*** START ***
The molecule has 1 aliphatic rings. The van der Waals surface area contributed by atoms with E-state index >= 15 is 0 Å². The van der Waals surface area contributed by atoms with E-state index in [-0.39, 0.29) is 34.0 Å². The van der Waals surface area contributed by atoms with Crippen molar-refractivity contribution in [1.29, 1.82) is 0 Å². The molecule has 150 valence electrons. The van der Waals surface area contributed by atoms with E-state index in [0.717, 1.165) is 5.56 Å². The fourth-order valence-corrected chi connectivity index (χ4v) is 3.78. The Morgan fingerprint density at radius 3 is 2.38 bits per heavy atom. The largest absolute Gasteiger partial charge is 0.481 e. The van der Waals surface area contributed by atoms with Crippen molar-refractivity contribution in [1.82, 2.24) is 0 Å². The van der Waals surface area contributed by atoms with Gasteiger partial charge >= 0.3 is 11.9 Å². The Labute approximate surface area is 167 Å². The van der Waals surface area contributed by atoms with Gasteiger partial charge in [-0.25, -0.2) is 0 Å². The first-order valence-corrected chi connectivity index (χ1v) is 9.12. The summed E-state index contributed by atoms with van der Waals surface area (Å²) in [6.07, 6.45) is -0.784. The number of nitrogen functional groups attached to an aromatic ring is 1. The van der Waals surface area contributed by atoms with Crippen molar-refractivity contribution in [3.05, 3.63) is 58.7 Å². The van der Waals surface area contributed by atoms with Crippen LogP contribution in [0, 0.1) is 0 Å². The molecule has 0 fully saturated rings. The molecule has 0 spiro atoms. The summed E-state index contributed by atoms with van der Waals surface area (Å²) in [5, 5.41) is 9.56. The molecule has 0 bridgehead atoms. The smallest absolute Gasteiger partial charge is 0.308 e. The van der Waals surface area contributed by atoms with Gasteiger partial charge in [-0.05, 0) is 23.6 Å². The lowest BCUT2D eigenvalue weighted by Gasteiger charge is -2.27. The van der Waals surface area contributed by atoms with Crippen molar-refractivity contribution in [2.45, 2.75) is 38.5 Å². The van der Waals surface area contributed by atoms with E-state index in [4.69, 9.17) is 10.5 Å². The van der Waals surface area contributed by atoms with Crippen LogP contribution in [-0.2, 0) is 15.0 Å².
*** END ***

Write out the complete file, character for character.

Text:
The molecule has 1 aliphatic rings. The van der Waals surface area contributed by atoms with E-state index >= 15 is 0 Å². The van der Waals surface area contributed by atoms with E-state index in [-0.39, 0.29) is 34.0 Å². The van der Waals surface area contributed by atoms with Crippen molar-refractivity contribution in [1.29, 1.82) is 0 Å². The molecule has 150 valence electrons. The van der Waals surface area contributed by atoms with E-state index in [0.717, 1.165) is 5.56 Å². The fourth-order valence-corrected chi connectivity index (χ4v) is 3.78. The Morgan fingerprint density at radius 3 is 2.38 bits per heavy atom. The largest absolute Gasteiger partial charge is 0.481 e. The van der Waals surface area contributed by atoms with Crippen molar-refractivity contribution in [1.82, 2.24) is 0 Å². The van der Waals surface area contributed by atoms with Gasteiger partial charge >= 0.3 is 11.9 Å². The Labute approximate surface area is 167 Å². The van der Waals surface area contributed by atoms with Gasteiger partial charge in [-0.25, -0.2) is 0 Å². The first-order valence-corrected chi connectivity index (χ1v) is 9.12. The summed E-state index contributed by atoms with van der Waals surface area (Å²) in [6.07, 6.45) is -0.784. The number of nitrogen functional groups attached to an aromatic ring is 1. The van der Waals surface area contributed by atoms with Crippen molar-refractivity contribution in [3.05, 3.63) is 58.7 Å². The van der Waals surface area contributed by atoms with Crippen LogP contribution in [0, 0.1) is 0 Å². The molecule has 0 fully saturated rings. The molecule has 0 spiro atoms. The summed E-state index contributed by atoms with van der Waals surface area (Å²) in [5, 5.41) is 9.56. The molecule has 0 bridgehead atoms. The smallest absolute Gasteiger partial charge is 0.308 e. The van der Waals surface area contributed by atoms with Gasteiger partial charge in [-0.05, 0) is 23.6 Å². The lowest BCUT2D eigenvalue weighted by Gasteiger charge is -2.27. The van der Waals surface area contributed by atoms with Crippen molar-refractivity contribution in [2.45, 2.75) is 38.5 Å². The van der Waals surface area contributed by atoms with E-state index in [4.69, 9.17) is 10.5 Å². The van der Waals surface area contributed by atoms with Crippen LogP contribution in [-0.2, 0) is 15.0 Å².